Valerie is a 42-year-old, single, Reformed Christian lady who lives in Baltimore. She doesn't remember a time
before she knew and loved Jesus, but she does remember accepting John Calvin into her heart in March of 2000.
Valerie is a member of Christ Reformed Evangelical Church in Annapolis.
Though her career aspiration is to be a housewife, Valerie has not yet found anyone suitable who wishes to hire
her for employment in that field (or, more properly, anyone suitable has not found her), so in the meantime she
earns her daily bread working in communications -- editing, writing, print design and website management.
Decorated cakes are fun to look at, but the decorating limits your flavor choices. Is it worth the sacrifice to have something fancy-looking for a special occasion? What would you prefer for your birthday -- something ordinary looking that tastes amazing, or something ordinary tasting that looks amazing? I'm thinking it would be fun to take a couple Wilton courses, but I'm not sure if it's really worth the time investment. You'd have to make a lot of cakes, I think, to get good enough to be quick at it. But then I look at cakes like these and I think it sure would be a lot of fun!
Posted by Valerie (Kyriosity) at 6:22 PM
On August 15, 2007 8:48 PMAngiewrote... I think you ought to take the courses--since you have an artistic bent, you'd probably pick things up quickly.
My mom does beautiful cakes--wish I had her talent. The only tips I remember from her attempts to teach me were: 1) freeze the cake layers before frosting so you won't get crumbs, and 2) icing for roses needs to be thickened with a little flour, so they don't "wilt"
Anyway, I think you already do a great job at making cakes taste and look good!
On August 15, 2007 9:21 PMdawnwrote... I'm *not* artistic and I took courses 1 & 2 (It isn't until 3 before you start fondant). They were fun, and it will be good as I have kid birthday cakes to do now. I, myself, generally prefer a good tasting cake to a pretty to look at cake any day. (That, and I just can't stand the decorator icing anymore ... bleah. And the cleanup is no picnic either.)
On August 15, 2007 9:46 PMsorawrote... False dichotomy. You want an incredible looking dessert that also tastes amazing. The Wilton courses might be a good opportunity to practice your icing techniques, but IMHO all they'll really do is teach you how to decorate cakes that look (and taste?) like something you could get in the grocery store bakery.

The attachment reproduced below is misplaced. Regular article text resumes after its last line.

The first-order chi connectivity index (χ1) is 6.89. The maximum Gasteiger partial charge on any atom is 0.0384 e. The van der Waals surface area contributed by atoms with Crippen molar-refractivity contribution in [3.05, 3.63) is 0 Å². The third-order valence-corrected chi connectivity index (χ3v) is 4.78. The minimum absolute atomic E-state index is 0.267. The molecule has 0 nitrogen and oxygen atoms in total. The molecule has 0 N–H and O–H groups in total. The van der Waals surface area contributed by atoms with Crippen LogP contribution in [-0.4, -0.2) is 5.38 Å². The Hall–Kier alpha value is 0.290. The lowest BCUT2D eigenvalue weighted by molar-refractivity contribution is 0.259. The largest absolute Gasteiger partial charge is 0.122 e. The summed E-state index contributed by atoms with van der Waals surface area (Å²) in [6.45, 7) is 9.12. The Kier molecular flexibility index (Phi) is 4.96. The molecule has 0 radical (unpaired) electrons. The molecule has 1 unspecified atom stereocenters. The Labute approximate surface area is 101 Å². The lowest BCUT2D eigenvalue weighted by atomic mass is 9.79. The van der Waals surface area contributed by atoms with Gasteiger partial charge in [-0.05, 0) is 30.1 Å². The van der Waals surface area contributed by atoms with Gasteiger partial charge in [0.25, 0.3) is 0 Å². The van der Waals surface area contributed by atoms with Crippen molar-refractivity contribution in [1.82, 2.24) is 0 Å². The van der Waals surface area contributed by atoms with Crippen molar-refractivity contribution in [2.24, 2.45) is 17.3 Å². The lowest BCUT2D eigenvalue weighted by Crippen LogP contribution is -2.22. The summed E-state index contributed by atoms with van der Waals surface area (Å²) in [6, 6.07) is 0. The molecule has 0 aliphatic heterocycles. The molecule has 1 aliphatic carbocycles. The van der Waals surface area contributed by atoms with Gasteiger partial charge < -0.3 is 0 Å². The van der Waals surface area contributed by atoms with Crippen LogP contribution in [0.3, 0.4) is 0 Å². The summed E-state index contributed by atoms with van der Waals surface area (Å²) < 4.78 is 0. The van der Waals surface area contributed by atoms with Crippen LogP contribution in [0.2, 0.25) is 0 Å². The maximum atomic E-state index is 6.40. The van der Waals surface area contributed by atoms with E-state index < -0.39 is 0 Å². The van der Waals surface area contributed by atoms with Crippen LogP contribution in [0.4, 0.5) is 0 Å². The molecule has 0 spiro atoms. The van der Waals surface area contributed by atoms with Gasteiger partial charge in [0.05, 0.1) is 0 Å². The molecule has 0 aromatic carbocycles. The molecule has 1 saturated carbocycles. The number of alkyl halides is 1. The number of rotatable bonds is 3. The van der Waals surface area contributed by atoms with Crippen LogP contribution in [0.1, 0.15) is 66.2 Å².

Get Rose Levy Beranbaum's The Cake Bible and study the appendixes. Also, all of Alice Medrich's dessert books. The lucky recipients of your creations will think they've died and gone to heaven.
I think it's the bright, funky, plasticy colors that attract me most to the decorating end of things, though. And I'm pretty content with my Cake Mix Doctor recipes. So I'm not sure how much I'd use other books.
On August 16, 2007 10:30 PMnonnobis1wrote... When I was young we lived on an Air Force base in Japan, and my mom was into all sorts of hobbies at the base hobby center. She took a cake decorating class for about a year, and when we moved she opened up a small decorating business out of our home. She did cakes for the next thirty years, until she passed away in 2002. I grew up in a kitchen full of 100-lb bags of flour, cases of C&H 10x sugar and hundreds of pounds of sweet butter. I've decorated for about fifteen years, mostly stuff for the kids and for church friends.
I think fondant looks really pretty and makes for all sorts of design possibilities, but tastes terrible. I know, you can fancy it up and put all kinds of flavorings in it, but the mouthfeel of all of that gloppy sugar is just, blech. Just my opinion. Give me buttercream any day.
Bad cake story: about five or six years ago, I was asked to make a groom's cake, Black Forest with whipped cream icing.
A June wedding in Maryland.
And the party was in a home with no AC.
Use your imagination, and if anyone ever asks you to do something similar, tell them no!
On August 16, 2007 10:36 PMValerie (Kyriosity)wrote... I've only used fondant once, and wasn't too thrilled with the taste, either. But I was wondering what about marshmallow fondant. I've seen that mentioned in various places as a tastier alternative.
On August 17, 2007 12:27 PMnonnobis1wrote... Haven't used marshmallow but I think the lighter texture of it (just guessing, since most marshmallows are largely whipped air) would be a much better alternative to traditional fondants, which seem to be made more for visual application than actual taste. Hmmm...food that's not meant to be tasted. reminds me of the avant garde music we listened to in college, some of which "wasn't meant to be heard." Huh????
On August 17, 2007 6:11 PMbarbwrote... I like to have my (pretty) cake and eat it too. So I say - take the class. It opens up your oprions. And remember, the skills you develop aren't just limited to use on cakes. Cupcakes and cookies count, as well!